Friday, 8 July 2016

Self-driving cars - fatal Tesla car crash

Fatal Tesla Self-Driving Car Crash Reminds Us That Robots Aren't Perfect: The first fatal crash involving Tesla's Autopilot system highlights the contradictory expectations of vehicle autonomy
On 7 May, a Tesla Model S was involved in a fatal accident in Florida. At the time of the accident, the vehicle was driving itself, using its Autopilot system. The system didn’t stop for a tractor-trailer attempting to turn across a divided highway, and the Tesla collided with the trailer. In a statement, Tesla Motors said this is the “first known fatality in just over 130 million miles [210 million km] where Autopilot was activated” and suggested that this ratio makes the Autopilot safer than an average vehicle
And discussed by Kaydee in the Engineering Ethics Blog:
By all accounts, Brown [the 'driver' of the car, Joshua Brown] was a generous, enthusiastic risk-taker (his specialty when he was in the military was disarming weapons, according to a New York Times report), and hands-free driving went against the explicit instructions Tesla provides for the autopilot feature. But Tesla owners do it all the time, apparently, and until May 7, Mr. Brown had gotten away with it. ...
Still, telling drivers how great a self-driving feature is, and then expecting them to pay constant attention as though the car were a driver's ed student and you were the instructor, is sending a mixed message.
Kaydee makes an interesting comparison with the first recorded steam-locomotive railway fatality which was:
...that of the English politician William Huskisson, who attended the opening ceremonies of the Liverpool and Manchester Railway on Sept. 15, 1830, which featured inventor George Stephenson's locomotive the Rocket. Wanting to shake the hand of his former political enemy the Duke of Wellington, Huskisson walked over to the Duke's railway carriage, then saw that the Rocket was bearing down on him on a parallel track. He panicked, tried to climb onto the carriage, and fell back onto the track, where the locomotive ran over his leg and caused injuries that were ultimately fatal. Passengers had been warned to stay inside the train, but many paid no attention.
If Huskisson's death had been mysterious and incomprehensible, it might have led to a wider fear of railways in general. But everyone who learned of it took away the useful lesson that hanging around in front of oncoming steam locomotives wasn't a good idea, and railways became an essential feature of modern life. Nevertheless, every accident can teach engineers and the rest of us useful lessons in how to prevent the next one, and the same is true in Mr. Brown's sad case.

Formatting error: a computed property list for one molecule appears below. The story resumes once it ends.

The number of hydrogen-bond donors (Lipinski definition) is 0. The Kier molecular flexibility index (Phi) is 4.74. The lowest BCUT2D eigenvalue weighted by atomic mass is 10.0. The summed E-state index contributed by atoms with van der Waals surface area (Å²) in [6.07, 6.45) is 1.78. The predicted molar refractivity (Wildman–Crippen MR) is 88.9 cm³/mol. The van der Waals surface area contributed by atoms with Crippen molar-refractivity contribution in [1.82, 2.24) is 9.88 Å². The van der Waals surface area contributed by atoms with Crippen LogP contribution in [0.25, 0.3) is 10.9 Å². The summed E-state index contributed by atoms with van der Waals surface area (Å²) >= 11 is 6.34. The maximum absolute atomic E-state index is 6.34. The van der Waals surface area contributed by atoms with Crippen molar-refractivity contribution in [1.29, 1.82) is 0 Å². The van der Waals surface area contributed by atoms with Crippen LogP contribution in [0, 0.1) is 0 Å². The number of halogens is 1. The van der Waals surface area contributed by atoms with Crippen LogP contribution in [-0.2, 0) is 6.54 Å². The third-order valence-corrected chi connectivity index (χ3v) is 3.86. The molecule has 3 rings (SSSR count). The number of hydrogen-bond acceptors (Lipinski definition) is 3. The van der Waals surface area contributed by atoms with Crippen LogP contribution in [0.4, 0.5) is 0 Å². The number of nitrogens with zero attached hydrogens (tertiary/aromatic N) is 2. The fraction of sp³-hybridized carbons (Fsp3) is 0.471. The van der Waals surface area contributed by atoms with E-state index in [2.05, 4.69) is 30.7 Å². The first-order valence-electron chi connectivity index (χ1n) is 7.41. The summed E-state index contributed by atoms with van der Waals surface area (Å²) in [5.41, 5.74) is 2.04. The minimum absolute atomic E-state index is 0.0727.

Huskisson's accident - source: http://www.kidderminstershuttle.co.uk/news/regional/11805260.The_Walk__Under_the_shadow_of_death/
The particular interest for this blog, though, is the information ethics question of the attribution of responsibility for the accident - and whether the fact that it was self-driving makes any difference. In The Ethics of Information Floridi uses the distinction between moral accountability and moral responsibility, and maybe in this case the car is accountable but either the driver or Tesla (or both) are responsible, though I'm not whether that really contributes anything useful.

Tuesday, 24 May 2016

The difference that [which] makes a difference


The DTMD reseach group takes its name (The Difference That Makes a Difference) from Gregory Bateson's 'definition' of information, for which we* normally reference "Steps to an Ecology of Mind".  (Though actually he calls it Difference which makes a difference in Steps - he does use 'that' elsewhere).

* 'We' being members of the DTMD group, especially Magnus Ramage who introduced me to Bateson and especially to the DTMD definition.

I was checking a reference just now, and thought it would be useful to record what exactly he says about the definition.  Here, for reference, are all the instances of the phrase in Steps, with some of the surrounding discussion.

Sources: 
Gregory Bateson Steps to an Ecology of Mind.Collected essays in anthropology, psychiatry, evolution, and epistemology

I've checked the page numbers for two different printings:
 
1972 International Textbook Company Ltd, Aylesbury, UK. ISBN 0700201807. Copyright Chandler Publishing Company 1972

1987 reprint, Jason Aronson Inc. Northvale, New Jersey, London Copyright ® 1972, 1987 by Jason Aronson Inc. ISBN 0-87668-950-0 Downloaded from http://www.edtechpost.ca/readings/Gregory%20Bateson%20-%20Ecology%20of%20Mind.pdf 24/05/2016